PennDOT Accepting Applications for Winter Maintenance Positions

Individuals seeking seasonal employment are encouraged to apply for a variety of winter maintenance positions now open through PennDOT.

The program runs from September through April, and includes positions for transportation equipment operators, diesel and construction equipment mechanics, automotive mechanics, tradesman helpers, clerks, clerk typists, stock clerks, welders, semi-skilled laborers and custodial workers.

Individuals in these positions supplement the permanent workforce and have the potential to lead to permanent full-time employment. Additional details about the positions, along with the job application, are available at employment.pa.gov. Click on “Open Jobs” and then go to “PennDOT Winter Program.
 
 
Marking 30-Year Anniversary of Adopt-A-Highway

The Pennsylvania Department of Transportation (PennDOT) this week marked the 30th Anniversary of their Adopt-A-Highway (AAH) program, where volunteers “adopt” a highway to collect litter. Started in 1990, the program currently has over 4,900 participating groups, more than 100,000 volunteers, and over 10,000 miles of adopted state-maintained roadways.

The savings generated by these programs – over $5 million annually that the department would have spent to pick up litter – allows PennDOT to redirect money toward maintaining safe roadways.

If you or a group in Lebanon County you are associated with would like to explore Adopt-A-Highway opportunities in our area, you can do so by contacting George Reigel of PennDOT at 717-787-7600.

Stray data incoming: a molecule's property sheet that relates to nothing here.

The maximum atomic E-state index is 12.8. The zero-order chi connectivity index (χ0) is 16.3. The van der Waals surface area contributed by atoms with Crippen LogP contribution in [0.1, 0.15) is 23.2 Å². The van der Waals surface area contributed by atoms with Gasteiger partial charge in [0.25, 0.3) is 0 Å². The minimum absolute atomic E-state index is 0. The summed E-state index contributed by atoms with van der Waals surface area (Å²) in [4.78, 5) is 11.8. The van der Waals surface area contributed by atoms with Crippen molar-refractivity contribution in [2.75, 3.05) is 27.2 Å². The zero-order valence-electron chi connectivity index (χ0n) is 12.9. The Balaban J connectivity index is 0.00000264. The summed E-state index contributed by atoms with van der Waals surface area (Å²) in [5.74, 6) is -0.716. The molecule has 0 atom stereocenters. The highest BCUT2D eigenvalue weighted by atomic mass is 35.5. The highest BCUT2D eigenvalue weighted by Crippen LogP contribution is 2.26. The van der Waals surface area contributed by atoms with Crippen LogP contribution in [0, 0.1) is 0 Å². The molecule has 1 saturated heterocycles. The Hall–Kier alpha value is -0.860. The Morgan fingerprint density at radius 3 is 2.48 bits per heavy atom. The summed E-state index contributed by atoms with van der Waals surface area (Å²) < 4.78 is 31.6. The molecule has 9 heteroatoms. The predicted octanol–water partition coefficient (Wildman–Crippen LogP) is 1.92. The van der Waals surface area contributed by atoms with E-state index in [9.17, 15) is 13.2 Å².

Antlerless Licenses Now on Sale

Application for the purchase of antlerless deer licenses began Monday, July 8, for Pennsylvania residents who already hold a 2019-20 hunting license.

Hunters wishing to apply may do so by sending a paper application with a check or money order to their local county treasurer’s office. Cost of a license is $6.90. Please click here to view contact information for your local county treasurer.

Nonresidents may submit their first applications a week later, beginning Monday, July 15.

Hunters are limited to purchasing one license at this time. In any Wildlife Management Unit (WMU) where antlerless licenses remain, resident and nonresident applicants may apply for a second license beginning Aug. 5.

Information on how many licenses have been allotted to each WMU, as well as how many have been purchased, is available by clicking here.

All successful applicants will receive their antlerless deer licenses after the second Monday in September.